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How can the Starship booster stand vertically without falling over?

In my day to day experience, similar long objects (simple objects that can be easily found in thehouse) tend to fall easily with a slight touch or wind.

Can someone explain in simple terms how such a massive object does not fall either when standing or when it is moving (even if it is very slow) on a vehicle?

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    $\begingroup$ When it's being moved on a vehicle, I very much doubt that it contains fuel, so it is not all that massive. You might ask why a strong wind doesn't blow it over. $\endgroup$
    – jamesqf
    Aug 4, 2021 at 4:43
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    $\begingroup$ Note that rockets are almost always securely attached to their launch mounts to stop them falling over. NASA is a fan of explosive bolts for this purpose. $\endgroup$ Aug 4, 2021 at 8:26
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    $\begingroup$ A version of SpaceX's Starhopper did get blown over, at least partially (reports are conflicting), on 23 January 2019. $\endgroup$ Aug 4, 2021 at 17:08

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Starships so far were simply bolted to the transport stand, I believe. Super Heavy doesn't have a skirt it could stand on (and Booster 4 in particular has 29 Raptors sticking out its bottom), so that is not really possible.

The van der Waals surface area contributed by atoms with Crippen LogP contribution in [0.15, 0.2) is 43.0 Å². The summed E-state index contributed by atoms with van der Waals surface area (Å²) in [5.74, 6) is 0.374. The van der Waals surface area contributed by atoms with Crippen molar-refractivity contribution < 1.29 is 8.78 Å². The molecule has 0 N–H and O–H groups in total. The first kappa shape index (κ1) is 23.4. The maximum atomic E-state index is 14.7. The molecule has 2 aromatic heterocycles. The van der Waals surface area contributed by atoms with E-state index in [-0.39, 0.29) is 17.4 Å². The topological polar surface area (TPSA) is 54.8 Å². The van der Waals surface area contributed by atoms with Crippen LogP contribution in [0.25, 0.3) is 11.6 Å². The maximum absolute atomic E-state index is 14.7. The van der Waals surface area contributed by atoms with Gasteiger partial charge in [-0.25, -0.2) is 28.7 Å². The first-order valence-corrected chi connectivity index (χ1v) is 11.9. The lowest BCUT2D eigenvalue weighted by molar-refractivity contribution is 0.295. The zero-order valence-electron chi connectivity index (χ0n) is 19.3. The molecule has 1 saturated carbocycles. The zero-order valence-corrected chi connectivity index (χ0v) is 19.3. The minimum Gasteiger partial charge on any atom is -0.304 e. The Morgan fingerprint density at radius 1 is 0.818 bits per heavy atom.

It looks like the Super Heavy transport stand has clamps to hold the booster in place: Super Heavy Transport Stand

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    $\begingroup$ I am looking for fundamental reasons something like whether center of gravity is lower, if so why it is lower, how wind does not flip this huge structures etc. $\endgroup$
    – jrp
    Aug 3, 2021 at 21:25
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    $\begingroup$ If it's clamped down, then its 'center of gravity' is roughly at the center of the Earth. $\endgroup$ Aug 3, 2021 at 22:06
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    $\begingroup$ @jrp consider the following: skyscrapers are similarly long objects, and also do not fall over easily. They are attached to foundations, attached to the Earth. Very similar to a booster, clamped to the foundation, attached to the Earth. Now, you can ask about/consider the rigidity of the object in question, but in both of these cases, they are (functionally) a part of the earth below them and therefore do not tip. $\endgroup$ Aug 4, 2021 at 4:22